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Monday, 13 July 2015

Post 200: Here comes Pluto!

This will be my 200th post, and it couldn't have fallen at a more auspicious moment*: In a little under 12 hours the New Horizons space probe will tear past the dwarf planet Pluto at 15km/sec. The probe has been on a ten year voyage to the Kuiper belt -  a massive doughnut shaped ring of icy worlds with names like Sedna, Eris, Hauma, and Make-Make. New Horizons will fly through the middle of the Pluto system (Pluto and its moons Charon, Nix, Hydra and Kerberos) then move deeper into the Kuiper belt and visit more of the worlds there. As it rips through Plutonian space it'll be constantly manoeuvring, bringing it's sensors to bear on Pluto and its Moons. And you can track it as it does so, there's an app for it too!

Above: A simulation of New Horizons closest approach, courtesy of Fred Lochlear.

So what do we know so far?

Above: Five views of different segments of Pluto. The NH probe will zip by so fast that this will actually be the best view we get of some parts of Pluto. Start lobbying for a sequel mission folks! Courtesy of NASA.
Pluto has to be one of the oddest looking worlds we've encountered so far - there's pretty clearly a lot of things going on there: A very bright polar cap, areas covered in polygonal dark features, a huge ultra bright heart shaped plain, large dark plains near the edge of the disk, long belts of chaotic rumpled terrain.... what's going on? There are also features that look undeniably like titanic dunes, mountains.....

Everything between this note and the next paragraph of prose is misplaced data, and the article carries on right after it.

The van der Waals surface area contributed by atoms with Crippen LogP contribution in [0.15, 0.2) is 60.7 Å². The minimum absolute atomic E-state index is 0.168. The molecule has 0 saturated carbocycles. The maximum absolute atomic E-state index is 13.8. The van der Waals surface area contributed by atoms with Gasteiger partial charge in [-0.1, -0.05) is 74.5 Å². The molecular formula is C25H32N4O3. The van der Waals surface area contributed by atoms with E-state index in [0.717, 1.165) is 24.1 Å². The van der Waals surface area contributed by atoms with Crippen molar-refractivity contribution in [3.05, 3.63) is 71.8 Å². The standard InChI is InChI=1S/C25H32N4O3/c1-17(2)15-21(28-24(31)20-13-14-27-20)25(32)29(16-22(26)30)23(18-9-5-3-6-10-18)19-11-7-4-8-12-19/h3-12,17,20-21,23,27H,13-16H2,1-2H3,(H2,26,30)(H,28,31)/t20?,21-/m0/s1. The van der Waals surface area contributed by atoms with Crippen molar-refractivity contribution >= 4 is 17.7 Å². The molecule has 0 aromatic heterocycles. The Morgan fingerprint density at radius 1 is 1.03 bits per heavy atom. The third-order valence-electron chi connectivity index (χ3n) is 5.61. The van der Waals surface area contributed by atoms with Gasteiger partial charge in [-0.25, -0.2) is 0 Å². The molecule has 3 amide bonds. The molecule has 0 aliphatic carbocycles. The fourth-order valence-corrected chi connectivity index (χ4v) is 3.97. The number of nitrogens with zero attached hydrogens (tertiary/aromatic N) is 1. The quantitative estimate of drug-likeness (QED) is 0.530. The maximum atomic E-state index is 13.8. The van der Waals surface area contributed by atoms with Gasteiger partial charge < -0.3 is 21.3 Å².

Above: The latest images of Pluto ad Charon, Courtesy of NASA.
New Horizons is already on the case, and NASA held press briefing (link here) this afternoon to reveal some early results: The bright areas are made of a mixture of methane and nitrogen ice, and the dark areas are depleted in methane ice. The dwarf planet is surrounded by a halo of ionised nitrogen, which was detectable from five days out, which might suggest some surprisingly violent activity gong on on the surface. The New Horizons team have also tweeted that there are signs of frost transport everywhere, meaning that the ice on the surface evaporates and re-condenses elsewhere.

Above: Some of the possible explanations for Pluto surface features.
Pluto's not the only mystery: Charon is already confounding everyone's expectations. Instead of a light polar cap of ice it has a dark one, and its surface seems to be torn up with massive chasms, suggesting immense internal activity - in the distant past gravitational stress might have driven cryovolcanism, the way the gravitational stress from Jupiter drives intense volcanic activity on Io....

One possibility for the dark material is something called tholin - an incredibly complex tangle of organic molecules, heavily implicated in the origins of life.

What can we expect tomorrow?
Well, although some of the 'wow' shots will be downloaded fairly fast, the vast majority of the data from the probe will take weeks, maybe more than a month, to download back to Earth. So, unless there's a stunningly obvious alien city o the surface don't expect any major discoveries right away. The reason for this is that New Horizons is deeper into space than almost all the human space craft that have ever flown - there ain't no Internet out there folks..
For a bit more of an informed opinion here's Emily Lakdewala's Pluto preview - listen here  - and here's the flyby schedule.

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